Using on a Mac

If you like the nice curses based „Finder“ from the unix world called „Midnight commander“ and would like to use the supplied, that changes the current working directory to mc’s last selected one, you’re a bit lost on the Mac platform, because it doesn’t work. (I’ve installed mc using the wonderful Homebrew)

Why? Interesting you ask. Let’s look into the mc source code. Specifically, the file lib/vfs/interface.c. In line 916, the function „mc_tmpdir“ is defined:

mc_tmpdir (void)
    static char buffer[64];
    static const char *tmpdir = NULL;
    const char *sys_tmp;
    struct passwd *pwd;
    struct stat st;
    const char *error = NULL;

You might have noticed the variable „buffer“ with a size of 64. That’s the character buffer the temporary directory will be squeezed into. Now, let’s look at the Linux platform. Where is a temporary directory located on a Linux operating system? Yes, /tmp. Exactly. And mc designs it temporary directory by using that temporary directory, the prefix „mc-“ and then the currently logged in user.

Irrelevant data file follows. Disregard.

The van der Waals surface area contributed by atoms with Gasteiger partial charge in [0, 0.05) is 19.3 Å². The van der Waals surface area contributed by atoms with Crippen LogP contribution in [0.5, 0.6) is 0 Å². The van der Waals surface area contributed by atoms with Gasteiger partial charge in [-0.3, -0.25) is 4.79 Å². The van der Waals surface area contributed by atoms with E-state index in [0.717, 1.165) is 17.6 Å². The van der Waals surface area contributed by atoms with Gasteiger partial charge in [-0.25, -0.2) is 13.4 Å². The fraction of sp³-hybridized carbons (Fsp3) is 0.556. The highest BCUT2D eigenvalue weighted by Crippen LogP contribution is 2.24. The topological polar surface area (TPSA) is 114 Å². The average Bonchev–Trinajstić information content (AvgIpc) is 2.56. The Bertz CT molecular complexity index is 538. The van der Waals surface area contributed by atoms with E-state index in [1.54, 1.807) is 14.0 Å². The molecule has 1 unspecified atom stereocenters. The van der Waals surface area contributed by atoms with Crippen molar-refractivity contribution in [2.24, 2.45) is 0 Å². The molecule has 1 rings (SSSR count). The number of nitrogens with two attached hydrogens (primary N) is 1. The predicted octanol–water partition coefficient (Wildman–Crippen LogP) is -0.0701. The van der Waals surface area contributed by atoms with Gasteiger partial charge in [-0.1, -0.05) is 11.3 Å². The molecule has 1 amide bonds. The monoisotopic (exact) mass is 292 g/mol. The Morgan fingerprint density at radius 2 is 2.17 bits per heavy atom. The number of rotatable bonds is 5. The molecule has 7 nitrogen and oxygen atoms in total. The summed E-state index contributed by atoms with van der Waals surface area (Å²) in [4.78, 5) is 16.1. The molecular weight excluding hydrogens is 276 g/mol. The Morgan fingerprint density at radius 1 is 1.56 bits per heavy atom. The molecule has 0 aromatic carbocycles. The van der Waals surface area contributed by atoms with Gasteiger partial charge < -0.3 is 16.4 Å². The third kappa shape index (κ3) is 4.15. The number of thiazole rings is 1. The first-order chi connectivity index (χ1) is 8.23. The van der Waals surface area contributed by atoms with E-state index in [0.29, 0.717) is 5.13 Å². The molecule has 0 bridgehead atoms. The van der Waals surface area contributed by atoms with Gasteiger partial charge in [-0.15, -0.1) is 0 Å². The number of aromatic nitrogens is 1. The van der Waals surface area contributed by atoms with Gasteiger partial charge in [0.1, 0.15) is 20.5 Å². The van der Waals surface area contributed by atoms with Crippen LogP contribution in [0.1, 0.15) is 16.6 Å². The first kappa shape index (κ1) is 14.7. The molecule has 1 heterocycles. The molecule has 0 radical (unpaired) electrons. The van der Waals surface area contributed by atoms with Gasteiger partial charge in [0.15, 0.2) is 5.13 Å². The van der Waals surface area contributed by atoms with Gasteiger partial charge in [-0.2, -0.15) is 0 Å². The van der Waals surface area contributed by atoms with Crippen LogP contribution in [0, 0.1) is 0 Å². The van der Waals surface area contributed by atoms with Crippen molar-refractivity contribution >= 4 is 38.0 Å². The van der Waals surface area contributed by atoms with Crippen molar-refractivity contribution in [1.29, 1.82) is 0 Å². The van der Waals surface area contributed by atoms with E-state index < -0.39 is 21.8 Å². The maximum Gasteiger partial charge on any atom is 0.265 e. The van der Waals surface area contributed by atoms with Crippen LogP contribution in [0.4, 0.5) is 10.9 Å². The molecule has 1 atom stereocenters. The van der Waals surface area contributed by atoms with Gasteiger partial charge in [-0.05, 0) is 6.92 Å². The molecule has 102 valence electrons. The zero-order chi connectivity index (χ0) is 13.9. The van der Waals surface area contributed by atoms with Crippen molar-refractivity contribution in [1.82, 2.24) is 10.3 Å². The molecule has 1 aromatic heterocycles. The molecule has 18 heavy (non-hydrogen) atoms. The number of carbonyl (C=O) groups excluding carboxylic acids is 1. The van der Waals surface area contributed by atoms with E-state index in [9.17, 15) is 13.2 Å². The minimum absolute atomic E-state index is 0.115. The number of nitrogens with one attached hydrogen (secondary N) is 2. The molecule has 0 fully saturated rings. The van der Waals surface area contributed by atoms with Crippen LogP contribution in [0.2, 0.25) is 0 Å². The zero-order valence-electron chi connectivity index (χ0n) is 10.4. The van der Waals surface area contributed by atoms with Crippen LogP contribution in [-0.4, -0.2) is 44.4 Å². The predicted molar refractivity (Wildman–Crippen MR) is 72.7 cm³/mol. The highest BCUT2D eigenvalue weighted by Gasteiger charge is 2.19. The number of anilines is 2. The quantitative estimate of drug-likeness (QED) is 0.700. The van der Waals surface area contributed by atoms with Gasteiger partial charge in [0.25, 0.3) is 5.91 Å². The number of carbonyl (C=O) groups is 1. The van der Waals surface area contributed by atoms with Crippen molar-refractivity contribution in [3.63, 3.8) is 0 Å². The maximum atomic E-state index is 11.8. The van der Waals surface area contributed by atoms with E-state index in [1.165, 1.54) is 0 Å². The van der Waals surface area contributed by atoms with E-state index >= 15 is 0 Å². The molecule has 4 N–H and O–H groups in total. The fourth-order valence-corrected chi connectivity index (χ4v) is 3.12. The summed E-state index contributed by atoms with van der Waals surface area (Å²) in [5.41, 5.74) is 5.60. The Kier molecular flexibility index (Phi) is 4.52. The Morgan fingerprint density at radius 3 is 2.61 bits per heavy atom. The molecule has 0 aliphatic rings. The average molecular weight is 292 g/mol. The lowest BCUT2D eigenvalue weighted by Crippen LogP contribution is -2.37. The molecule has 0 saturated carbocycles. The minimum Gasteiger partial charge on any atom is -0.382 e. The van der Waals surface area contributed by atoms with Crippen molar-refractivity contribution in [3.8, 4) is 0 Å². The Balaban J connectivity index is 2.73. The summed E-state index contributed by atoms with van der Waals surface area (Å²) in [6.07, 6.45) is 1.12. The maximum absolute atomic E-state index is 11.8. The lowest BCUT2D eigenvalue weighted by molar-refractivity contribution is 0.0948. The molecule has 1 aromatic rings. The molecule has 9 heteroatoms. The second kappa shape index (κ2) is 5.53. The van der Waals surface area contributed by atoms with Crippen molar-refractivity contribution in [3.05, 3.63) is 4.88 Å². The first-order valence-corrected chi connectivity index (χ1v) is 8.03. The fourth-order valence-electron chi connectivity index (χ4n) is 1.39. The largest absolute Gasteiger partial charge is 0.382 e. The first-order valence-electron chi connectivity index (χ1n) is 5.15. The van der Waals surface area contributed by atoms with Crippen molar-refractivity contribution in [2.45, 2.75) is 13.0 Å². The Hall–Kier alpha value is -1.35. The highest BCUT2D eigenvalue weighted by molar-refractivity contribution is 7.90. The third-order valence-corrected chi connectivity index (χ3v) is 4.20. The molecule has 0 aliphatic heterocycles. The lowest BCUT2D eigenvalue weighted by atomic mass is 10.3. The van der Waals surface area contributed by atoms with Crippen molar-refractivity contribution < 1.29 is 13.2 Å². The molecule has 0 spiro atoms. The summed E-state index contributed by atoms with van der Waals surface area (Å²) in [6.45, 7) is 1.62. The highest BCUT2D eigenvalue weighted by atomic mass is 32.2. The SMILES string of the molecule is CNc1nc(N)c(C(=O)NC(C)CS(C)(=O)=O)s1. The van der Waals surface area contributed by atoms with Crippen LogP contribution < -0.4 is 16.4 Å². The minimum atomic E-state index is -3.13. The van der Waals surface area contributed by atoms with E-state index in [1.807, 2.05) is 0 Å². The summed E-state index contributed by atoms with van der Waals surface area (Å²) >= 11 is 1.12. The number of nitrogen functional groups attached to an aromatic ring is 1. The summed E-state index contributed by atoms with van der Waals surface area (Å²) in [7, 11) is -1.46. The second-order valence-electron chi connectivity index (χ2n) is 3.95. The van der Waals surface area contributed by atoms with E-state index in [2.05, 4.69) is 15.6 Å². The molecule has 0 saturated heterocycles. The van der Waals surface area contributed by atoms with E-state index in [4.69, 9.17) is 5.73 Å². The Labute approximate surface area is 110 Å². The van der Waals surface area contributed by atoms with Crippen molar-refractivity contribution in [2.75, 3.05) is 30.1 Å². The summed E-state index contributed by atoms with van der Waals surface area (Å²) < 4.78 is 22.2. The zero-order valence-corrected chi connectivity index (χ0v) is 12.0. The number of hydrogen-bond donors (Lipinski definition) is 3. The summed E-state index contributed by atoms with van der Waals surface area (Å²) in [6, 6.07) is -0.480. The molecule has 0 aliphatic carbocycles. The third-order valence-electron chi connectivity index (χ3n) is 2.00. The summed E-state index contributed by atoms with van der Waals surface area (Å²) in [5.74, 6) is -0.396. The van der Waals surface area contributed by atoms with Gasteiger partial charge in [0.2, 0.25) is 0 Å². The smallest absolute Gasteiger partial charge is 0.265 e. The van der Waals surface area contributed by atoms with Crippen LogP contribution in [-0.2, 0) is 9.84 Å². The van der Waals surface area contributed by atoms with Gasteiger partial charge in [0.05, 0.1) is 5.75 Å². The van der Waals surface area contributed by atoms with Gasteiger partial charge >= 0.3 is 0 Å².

Mac OS does that differently. Mac OS (since 10.5 that is) holds the temporary files in its /var/folders-directory tree. James Reynolds did a very nice investigation about that directory tree. Basically, it’s just a very long folder name with crypting (random) characters in it. The emphasis here is very long folder name.

Because when you got a long username (like dennis.ploeger for example), 64 bits tend to get really short:

$ echo "${TMPDIR}mc-dennis.ploeger" | wc -c

So in my case, mc’s temporary folder ends in „mc-dennis.plo“. This is something, that isn’t taken into account when it comes to So, to use that script, add a line after the second line, so it looks like this:

MC_USER=`id | sed 's/[^(]*(//;s/).*//'`

Now, you can just source it and use it as described in the link above.

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